Very rarely in the history of English football has a manager been seen as ‘the face’ of a club. In the presence of stars from all across the world in the team it is very difficult or rather impossible for a manager to hog the limelight and become a sort of symbol of recognition of a club. However, Sir Alex Ferguson is one man who gave as much identity to the club as the club gave him. For a generation of English football lovers it is difficult to think of Manchester United sans Sir Alex Ferguson.
Alex Ferguson’s retirement as manager was a thought that many Manchester United fans considered sacrilegious. However, after 26 years at the helm of affairs at Old Trafford, Alex Ferguson decided to step down as manager of the Red Devils. United fans were not given much time to ‘mourn’ the declaration as a replacement was declared very swiftly. Defying expectations of Manchester United replacing Ferguson with someone who had extensive European experience, the club and the management, led by Sir Alex Ferguson, shocked many with their decision to appoint Everton manager David Moyes.
With many big names like Jose Mourinho, Jurgen Klopp, and Manuel Pellegrini doing the rounds for the coveted position, the management’s decision to hand over reigns to David Moyes baffled many. However, a close examination of Moyes’ pedigree shows the pattern behind the apparent madness. It is no secret that Ferguson has been an admirer of Moyes and his work ethic. The fact that he spent 11 years in Everton and led a club on the verge of relegation to a succession of top ten finishes must have worked in his favour.
Manchester United’s desire to hire someone who would not desert the club after a short tenure may also have been a major factor behind the decision. This is probably where he edged out someone like Jose Mourinho, whose inability to stay in one club for more than three years goes against the tradition that Manchester United boasts of. Manchester United takes pride in their youth academy which has produced players like David Beckham, Paul Scholes and Ryan Giggs to name a few and Moyes’ record at developing youth team players, like Wayne Rooney, Jack Rodwell among others, may have tilted the balance in his favour.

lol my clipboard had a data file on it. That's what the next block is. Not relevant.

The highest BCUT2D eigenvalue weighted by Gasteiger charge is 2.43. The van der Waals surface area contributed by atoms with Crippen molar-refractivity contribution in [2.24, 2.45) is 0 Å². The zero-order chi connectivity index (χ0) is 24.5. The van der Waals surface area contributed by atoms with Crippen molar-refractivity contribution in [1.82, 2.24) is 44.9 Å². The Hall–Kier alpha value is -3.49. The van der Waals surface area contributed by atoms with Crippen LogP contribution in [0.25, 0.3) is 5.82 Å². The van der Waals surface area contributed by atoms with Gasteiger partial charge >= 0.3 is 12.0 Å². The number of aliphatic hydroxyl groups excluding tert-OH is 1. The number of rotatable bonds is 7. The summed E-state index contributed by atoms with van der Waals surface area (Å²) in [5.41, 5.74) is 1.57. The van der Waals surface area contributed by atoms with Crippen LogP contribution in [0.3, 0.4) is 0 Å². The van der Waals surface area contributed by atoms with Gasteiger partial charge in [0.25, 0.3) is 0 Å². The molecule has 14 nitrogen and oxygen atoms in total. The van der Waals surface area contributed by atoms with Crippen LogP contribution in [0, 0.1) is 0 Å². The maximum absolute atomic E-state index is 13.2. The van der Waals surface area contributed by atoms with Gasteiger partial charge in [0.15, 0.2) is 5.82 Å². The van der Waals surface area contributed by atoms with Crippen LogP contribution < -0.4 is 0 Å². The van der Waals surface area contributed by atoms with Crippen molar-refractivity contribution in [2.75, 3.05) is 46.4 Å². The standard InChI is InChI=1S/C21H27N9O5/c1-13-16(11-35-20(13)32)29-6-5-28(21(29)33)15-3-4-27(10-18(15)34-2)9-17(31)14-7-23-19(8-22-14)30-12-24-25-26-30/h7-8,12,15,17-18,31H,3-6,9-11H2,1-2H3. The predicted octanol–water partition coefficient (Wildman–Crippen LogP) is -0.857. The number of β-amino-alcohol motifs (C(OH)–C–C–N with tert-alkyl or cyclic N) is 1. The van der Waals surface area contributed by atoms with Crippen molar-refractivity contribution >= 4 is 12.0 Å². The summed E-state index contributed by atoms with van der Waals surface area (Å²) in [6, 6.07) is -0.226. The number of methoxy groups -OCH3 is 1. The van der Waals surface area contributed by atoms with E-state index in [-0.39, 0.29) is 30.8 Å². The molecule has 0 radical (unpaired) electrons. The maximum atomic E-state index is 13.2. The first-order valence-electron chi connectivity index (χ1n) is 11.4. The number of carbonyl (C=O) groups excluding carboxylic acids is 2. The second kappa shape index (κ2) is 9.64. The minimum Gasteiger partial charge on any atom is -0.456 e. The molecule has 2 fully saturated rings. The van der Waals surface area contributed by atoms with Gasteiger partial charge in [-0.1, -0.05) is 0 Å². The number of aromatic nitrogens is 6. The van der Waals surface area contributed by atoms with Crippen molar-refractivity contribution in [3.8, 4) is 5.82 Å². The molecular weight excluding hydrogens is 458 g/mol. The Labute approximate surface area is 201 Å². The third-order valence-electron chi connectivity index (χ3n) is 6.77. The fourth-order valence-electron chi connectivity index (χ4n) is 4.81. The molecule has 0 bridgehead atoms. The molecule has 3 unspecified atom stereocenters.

Replacing Sir Alex Ferguson is a herculean task and would have been so for any big name that had been doing the rounds. This leap from managing Everton to leading Manchester United will undoubtedly be a huge challenge for Moyes. He has the support of Ferguson himself, whose endorsement must have played a very big part in Moyes’ selection for the top job. Only time will tell if Moyes will be able to emulate Ferguson’s success and live up to the expectations of his admirers. However, one thing is for certain, Manchester United have gone for continuity in thought and Ferguson, who will become director and ambassador, will probably continue to have a big part in all the future decisions of the club.
On a positive note, Moyes, who succeeded with such limited resources in Everton has every chance of succeeding in a much bigger club with larger than life resources.